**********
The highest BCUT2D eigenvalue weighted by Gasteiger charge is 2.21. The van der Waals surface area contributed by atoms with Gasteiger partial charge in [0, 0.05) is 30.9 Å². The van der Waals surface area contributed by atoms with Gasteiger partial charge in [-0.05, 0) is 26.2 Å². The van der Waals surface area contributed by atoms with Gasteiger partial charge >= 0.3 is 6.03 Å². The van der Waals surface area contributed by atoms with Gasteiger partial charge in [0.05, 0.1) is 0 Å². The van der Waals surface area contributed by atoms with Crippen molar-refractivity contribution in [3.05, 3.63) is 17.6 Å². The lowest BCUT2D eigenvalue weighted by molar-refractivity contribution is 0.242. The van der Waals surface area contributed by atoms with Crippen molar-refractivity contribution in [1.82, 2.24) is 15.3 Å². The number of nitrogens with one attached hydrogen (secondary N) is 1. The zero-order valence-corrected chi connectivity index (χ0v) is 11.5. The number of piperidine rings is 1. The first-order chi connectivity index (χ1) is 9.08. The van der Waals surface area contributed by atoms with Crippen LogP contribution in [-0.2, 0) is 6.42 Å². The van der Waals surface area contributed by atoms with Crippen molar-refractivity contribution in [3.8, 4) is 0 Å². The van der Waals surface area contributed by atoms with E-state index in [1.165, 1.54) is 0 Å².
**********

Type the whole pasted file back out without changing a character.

The highest BCUT2D eigenvalue weighted by Gasteiger charge is 2.21. The van der Waals surface area contributed by atoms with Gasteiger partial charge in [0, 0.05) is 30.9 Å². The van der Waals surface area contributed by atoms with Gasteiger partial charge in [-0.05, 0) is 26.2 Å². The van der Waals surface area contributed by atoms with Gasteiger partial charge >= 0.3 is 6.03 Å². The van der Waals surface area contributed by atoms with Gasteiger partial charge in [0.05, 0.1) is 0 Å². The van der Waals surface area contributed by atoms with Crippen molar-refractivity contribution in [3.05, 3.63) is 17.6 Å². The lowest BCUT2D eigenvalue weighted by molar-refractivity contribution is 0.242. The van der Waals surface area contributed by atoms with Crippen molar-refractivity contribution in [1.82, 2.24) is 15.3 Å². The number of nitrogens with one attached hydrogen (secondary N) is 1. The zero-order valence-corrected chi connectivity index (χ0v) is 11.5. The number of piperidine rings is 1. The first-order chi connectivity index (χ1) is 9.08. The van der Waals surface area contributed by atoms with Crippen LogP contribution in [-0.2, 0) is 6.42 Å². The van der Waals surface area contributed by atoms with Crippen molar-refractivity contribution in [3.8, 4) is 0 Å². The van der Waals surface area contributed by atoms with E-state index in [1.165, 1.54) is 0 Å².